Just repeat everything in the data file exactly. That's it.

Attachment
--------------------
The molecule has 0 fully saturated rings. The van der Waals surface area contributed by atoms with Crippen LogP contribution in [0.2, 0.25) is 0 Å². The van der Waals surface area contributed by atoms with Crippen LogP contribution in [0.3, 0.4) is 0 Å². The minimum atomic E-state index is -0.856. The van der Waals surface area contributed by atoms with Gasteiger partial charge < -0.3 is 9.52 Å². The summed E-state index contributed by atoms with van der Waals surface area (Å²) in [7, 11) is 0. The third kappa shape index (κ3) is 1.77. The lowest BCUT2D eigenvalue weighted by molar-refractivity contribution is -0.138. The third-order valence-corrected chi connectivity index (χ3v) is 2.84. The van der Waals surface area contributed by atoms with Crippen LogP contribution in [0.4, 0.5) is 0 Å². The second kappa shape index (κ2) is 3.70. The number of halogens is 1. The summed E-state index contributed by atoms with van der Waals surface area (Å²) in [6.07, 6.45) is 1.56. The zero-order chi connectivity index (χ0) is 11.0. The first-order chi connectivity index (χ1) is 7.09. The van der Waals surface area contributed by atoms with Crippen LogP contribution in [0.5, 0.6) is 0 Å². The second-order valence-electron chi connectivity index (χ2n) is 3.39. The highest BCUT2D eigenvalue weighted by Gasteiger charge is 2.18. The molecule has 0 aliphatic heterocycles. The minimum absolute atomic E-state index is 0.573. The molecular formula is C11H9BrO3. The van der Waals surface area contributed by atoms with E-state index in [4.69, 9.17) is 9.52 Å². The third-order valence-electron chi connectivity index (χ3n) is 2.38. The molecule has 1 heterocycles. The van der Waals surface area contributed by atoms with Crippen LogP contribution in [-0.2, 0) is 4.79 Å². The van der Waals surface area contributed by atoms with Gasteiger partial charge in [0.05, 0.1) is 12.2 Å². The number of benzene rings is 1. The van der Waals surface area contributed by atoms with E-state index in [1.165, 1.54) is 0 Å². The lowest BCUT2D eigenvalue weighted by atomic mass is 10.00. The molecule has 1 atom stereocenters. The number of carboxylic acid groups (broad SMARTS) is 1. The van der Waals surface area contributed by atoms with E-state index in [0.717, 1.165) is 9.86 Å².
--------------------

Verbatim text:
The molecule has 0 fully saturated rings. The van der Waals surface area contributed by atoms with Crippen LogP contribution in [0.2, 0.25) is 0 Å². The van der Waals surface area contributed by atoms with Crippen LogP contribution in [0.3, 0.4) is 0 Å². The minimum atomic E-state index is -0.856. The van der Waals surface area contributed by atoms with Gasteiger partial charge < -0.3 is 9.52 Å². The summed E-state index contributed by atoms with van der Waals surface area (Å²) in [7, 11) is 0. The third kappa shape index (κ3) is 1.77. The lowest BCUT2D eigenvalue weighted by molar-refractivity contribution is -0.138. The third-order valence-corrected chi connectivity index (χ3v) is 2.84. The van der Waals surface area contributed by atoms with Crippen LogP contribution in [0.4, 0.5) is 0 Å². The second kappa shape index (κ2) is 3.70. The number of halogens is 1. The summed E-state index contributed by atoms with van der Waals surface area (Å²) in [6.07, 6.45) is 1.56. The zero-order chi connectivity index (χ0) is 11.0. The first-order chi connectivity index (χ1) is 7.09. The van der Waals surface area contributed by atoms with Crippen LogP contribution in [0.5, 0.6) is 0 Å². The second-order valence-electron chi connectivity index (χ2n) is 3.39. The highest BCUT2D eigenvalue weighted by Gasteiger charge is 2.18. The molecule has 0 aliphatic heterocycles. The minimum absolute atomic E-state index is 0.573. The molecular formula is C11H9BrO3. The van der Waals surface area contributed by atoms with E-state index in [4.69, 9.17) is 9.52 Å². The third-order valence-electron chi connectivity index (χ3n) is 2.38. The molecule has 1 heterocycles. The van der Waals surface area contributed by atoms with Crippen LogP contribution in [-0.2, 0) is 4.79 Å². The van der Waals surface area contributed by atoms with Gasteiger partial charge in [0.05, 0.1) is 12.2 Å². The number of benzene rings is 1. The van der Waals surface area contributed by atoms with E-state index in [1.165, 1.54) is 0 Å². The lowest BCUT2D eigenvalue weighted by atomic mass is 10.00. The molecule has 1 atom stereocenters. The number of carboxylic acid groups (broad SMARTS) is 1. The van der Waals surface area contributed by atoms with E-state index in [0.717, 1.165) is 9.86 Å².